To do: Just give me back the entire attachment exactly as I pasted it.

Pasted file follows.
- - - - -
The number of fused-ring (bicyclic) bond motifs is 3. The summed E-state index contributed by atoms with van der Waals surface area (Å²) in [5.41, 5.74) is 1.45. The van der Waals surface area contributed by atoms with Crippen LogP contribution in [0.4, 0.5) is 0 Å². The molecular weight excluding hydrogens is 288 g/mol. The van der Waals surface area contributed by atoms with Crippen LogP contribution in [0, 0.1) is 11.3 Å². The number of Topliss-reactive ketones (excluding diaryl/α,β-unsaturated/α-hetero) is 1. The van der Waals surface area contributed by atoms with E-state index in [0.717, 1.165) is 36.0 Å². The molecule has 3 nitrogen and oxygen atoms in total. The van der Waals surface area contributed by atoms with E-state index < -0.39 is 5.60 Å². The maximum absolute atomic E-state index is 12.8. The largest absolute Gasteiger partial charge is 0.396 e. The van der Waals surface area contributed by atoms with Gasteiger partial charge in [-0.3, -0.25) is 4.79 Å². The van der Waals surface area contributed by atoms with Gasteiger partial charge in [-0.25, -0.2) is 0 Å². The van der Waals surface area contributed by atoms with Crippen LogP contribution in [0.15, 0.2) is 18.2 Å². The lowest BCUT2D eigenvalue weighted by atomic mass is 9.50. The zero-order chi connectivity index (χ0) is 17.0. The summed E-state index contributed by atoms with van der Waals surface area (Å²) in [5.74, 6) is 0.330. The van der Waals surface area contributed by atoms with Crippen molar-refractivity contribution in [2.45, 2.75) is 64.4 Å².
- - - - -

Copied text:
The number of fused-ring (bicyclic) bond motifs is 3. The summed E-state index contributed by atoms with van der Waals surface area (Å²) in [5.41, 5.74) is 1.45. The van der Waals surface area contributed by atoms with Crippen LogP contribution in [0.4, 0.5) is 0 Å². The molecular weight excluding hydrogens is 288 g/mol. The van der Waals surface area contributed by atoms with Crippen LogP contribution in [0, 0.1) is 11.3 Å². The number of Topliss-reactive ketones (excluding diaryl/α,β-unsaturated/α-hetero) is 1. The van der Waals surface area contributed by atoms with E-state index in [0.717, 1.165) is 36.0 Å². The molecule has 3 nitrogen and oxygen atoms in total. The van der Waals surface area contributed by atoms with E-state index < -0.39 is 5.60 Å². The maximum absolute atomic E-state index is 12.8. The largest absolute Gasteiger partial charge is 0.396 e. The van der Waals surface area contributed by atoms with Gasteiger partial charge in [-0.3, -0.25) is 4.79 Å². The van der Waals surface area contributed by atoms with Gasteiger partial charge in [-0.25, -0.2) is 0 Å². The van der Waals surface area contributed by atoms with Crippen LogP contribution in [0.15, 0.2) is 18.2 Å². The lowest BCUT2D eigenvalue weighted by atomic mass is 9.50. The zero-order chi connectivity index (χ0) is 17.0. The summed E-state index contributed by atoms with van der Waals surface area (Å²) in [5.74, 6) is 0.330. The van der Waals surface area contributed by atoms with Crippen molar-refractivity contribution in [2.45, 2.75) is 64.4 Å².